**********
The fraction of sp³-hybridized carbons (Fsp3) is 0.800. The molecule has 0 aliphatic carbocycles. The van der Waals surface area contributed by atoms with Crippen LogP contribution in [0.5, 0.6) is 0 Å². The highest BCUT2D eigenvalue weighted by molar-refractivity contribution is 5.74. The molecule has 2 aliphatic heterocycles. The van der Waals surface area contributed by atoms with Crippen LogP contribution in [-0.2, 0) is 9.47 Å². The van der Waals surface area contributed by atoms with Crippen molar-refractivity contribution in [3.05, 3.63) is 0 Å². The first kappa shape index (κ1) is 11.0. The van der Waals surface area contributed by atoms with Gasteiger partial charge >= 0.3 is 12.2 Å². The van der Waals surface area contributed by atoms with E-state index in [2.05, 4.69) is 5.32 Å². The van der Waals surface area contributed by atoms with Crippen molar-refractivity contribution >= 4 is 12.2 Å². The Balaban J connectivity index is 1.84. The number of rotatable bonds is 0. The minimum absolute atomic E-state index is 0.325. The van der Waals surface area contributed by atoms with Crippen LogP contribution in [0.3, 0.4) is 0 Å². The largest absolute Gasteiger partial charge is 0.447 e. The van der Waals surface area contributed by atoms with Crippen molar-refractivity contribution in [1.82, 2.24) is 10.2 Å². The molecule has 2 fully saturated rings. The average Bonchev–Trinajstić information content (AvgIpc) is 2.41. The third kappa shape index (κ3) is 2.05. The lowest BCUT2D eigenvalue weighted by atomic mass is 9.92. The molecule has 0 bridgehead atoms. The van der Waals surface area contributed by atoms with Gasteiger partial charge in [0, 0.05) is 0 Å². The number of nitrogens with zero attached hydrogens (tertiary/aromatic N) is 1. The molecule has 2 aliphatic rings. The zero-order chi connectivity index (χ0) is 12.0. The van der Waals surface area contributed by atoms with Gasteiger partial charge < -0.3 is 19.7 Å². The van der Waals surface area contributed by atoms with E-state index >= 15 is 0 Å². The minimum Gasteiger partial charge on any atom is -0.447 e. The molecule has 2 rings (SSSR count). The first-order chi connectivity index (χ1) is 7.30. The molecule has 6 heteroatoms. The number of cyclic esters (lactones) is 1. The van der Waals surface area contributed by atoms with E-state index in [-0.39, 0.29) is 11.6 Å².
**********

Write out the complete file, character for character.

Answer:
The fraction of sp³-hybridized carbons (Fsp3) is 0.800. The molecule has 0 aliphatic carbocycles. The van der Waals surface area contributed by atoms with Crippen LogP contribution in [0.5, 0.6) is 0 Å². The highest BCUT2D eigenvalue weighted by molar-refractivity contribution is 5.74. The molecule has 2 aliphatic heterocycles. The van der Waals surface area contributed by atoms with Crippen LogP contribution in [-0.2, 0) is 9.47 Å². The van der Waals surface area contributed by atoms with Crippen molar-refractivity contribution in [3.05, 3.63) is 0 Å². The first kappa shape index (κ1) is 11.0. The van der Waals surface area contributed by atoms with Gasteiger partial charge >= 0.3 is 12.2 Å². The van der Waals surface area contributed by atoms with E-state index in [2.05, 4.69) is 5.32 Å². The van der Waals surface area contributed by atoms with Crippen molar-refractivity contribution >= 4 is 12.2 Å². The Balaban J connectivity index is 1.84. The number of rotatable bonds is 0. The minimum absolute atomic E-state index is 0.325. The van der Waals surface area contributed by atoms with Crippen LogP contribution in [0.3, 0.4) is 0 Å². The largest absolute Gasteiger partial charge is 0.447 e. The van der Waals surface area contributed by atoms with Crippen molar-refractivity contribution in [1.82, 2.24) is 10.2 Å². The molecule has 2 fully saturated rings. The average Bonchev–Trinajstić information content (AvgIpc) is 2.41. The third kappa shape index (κ3) is 2.05. The lowest BCUT2D eigenvalue weighted by atomic mass is 9.92. The molecule has 0 bridgehead atoms. The van der Waals surface area contributed by atoms with Gasteiger partial charge in [0, 0.05) is 0 Å². The number of nitrogens with zero attached hydrogens (tertiary/aromatic N) is 1. The molecule has 2 aliphatic rings. The zero-order chi connectivity index (χ0) is 12.0. The van der Waals surface area contributed by atoms with Gasteiger partial charge < -0.3 is 19.7 Å². The van der Waals surface area contributed by atoms with E-state index >= 15 is 0 Å². The minimum Gasteiger partial charge on any atom is -0.447 e. The molecule has 2 rings (SSSR count). The first-order chi connectivity index (χ1) is 7.30. The molecule has 6 heteroatoms. The number of cyclic esters (lactones) is 1. The van der Waals surface area contributed by atoms with E-state index in [-0.39, 0.29) is 11.6 Å².